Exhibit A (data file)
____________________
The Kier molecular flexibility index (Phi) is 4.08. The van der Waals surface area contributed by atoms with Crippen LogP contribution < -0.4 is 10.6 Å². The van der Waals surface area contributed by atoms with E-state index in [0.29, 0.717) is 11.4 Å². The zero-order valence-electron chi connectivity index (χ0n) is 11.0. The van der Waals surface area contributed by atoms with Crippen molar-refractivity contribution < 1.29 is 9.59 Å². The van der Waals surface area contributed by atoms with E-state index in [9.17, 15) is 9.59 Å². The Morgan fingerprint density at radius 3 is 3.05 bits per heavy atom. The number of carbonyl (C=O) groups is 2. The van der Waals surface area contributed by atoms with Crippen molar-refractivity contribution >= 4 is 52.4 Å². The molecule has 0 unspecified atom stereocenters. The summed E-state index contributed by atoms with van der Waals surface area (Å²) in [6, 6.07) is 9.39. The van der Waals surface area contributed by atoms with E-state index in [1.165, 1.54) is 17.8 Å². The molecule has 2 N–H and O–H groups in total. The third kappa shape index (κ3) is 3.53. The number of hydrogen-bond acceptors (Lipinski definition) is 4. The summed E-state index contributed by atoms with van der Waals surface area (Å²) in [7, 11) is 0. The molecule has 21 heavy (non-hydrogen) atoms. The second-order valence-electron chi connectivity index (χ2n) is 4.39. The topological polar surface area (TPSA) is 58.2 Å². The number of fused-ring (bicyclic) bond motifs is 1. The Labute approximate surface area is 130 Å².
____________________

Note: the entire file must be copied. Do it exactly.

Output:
The Kier molecular flexibility index (Phi) is 4.08. The van der Waals surface area contributed by atoms with Crippen LogP contribution < -0.4 is 10.6 Å². The van der Waals surface area contributed by atoms with E-state index in [0.29, 0.717) is 11.4 Å². The zero-order valence-electron chi connectivity index (χ0n) is 11.0. The van der Waals surface area contributed by atoms with Crippen molar-refractivity contribution < 1.29 is 9.59 Å². The van der Waals surface area contributed by atoms with E-state index in [9.17, 15) is 9.59 Å². The Morgan fingerprint density at radius 3 is 3.05 bits per heavy atom. The number of carbonyl (C=O) groups is 2. The van der Waals surface area contributed by atoms with Crippen molar-refractivity contribution >= 4 is 52.4 Å². The molecule has 0 unspecified atom stereocenters. The summed E-state index contributed by atoms with van der Waals surface area (Å²) in [6, 6.07) is 9.39. The van der Waals surface area contributed by atoms with E-state index in [1.165, 1.54) is 17.8 Å². The molecule has 2 N–H and O–H groups in total. The third kappa shape index (κ3) is 3.53. The number of hydrogen-bond acceptors (Lipinski definition) is 4. The summed E-state index contributed by atoms with van der Waals surface area (Å²) in [7, 11) is 0. The molecule has 21 heavy (non-hydrogen) atoms. The second-order valence-electron chi connectivity index (χ2n) is 4.39. The topological polar surface area (TPSA) is 58.2 Å². The number of fused-ring (bicyclic) bond motifs is 1. The Labute approximate surface area is 130 Å².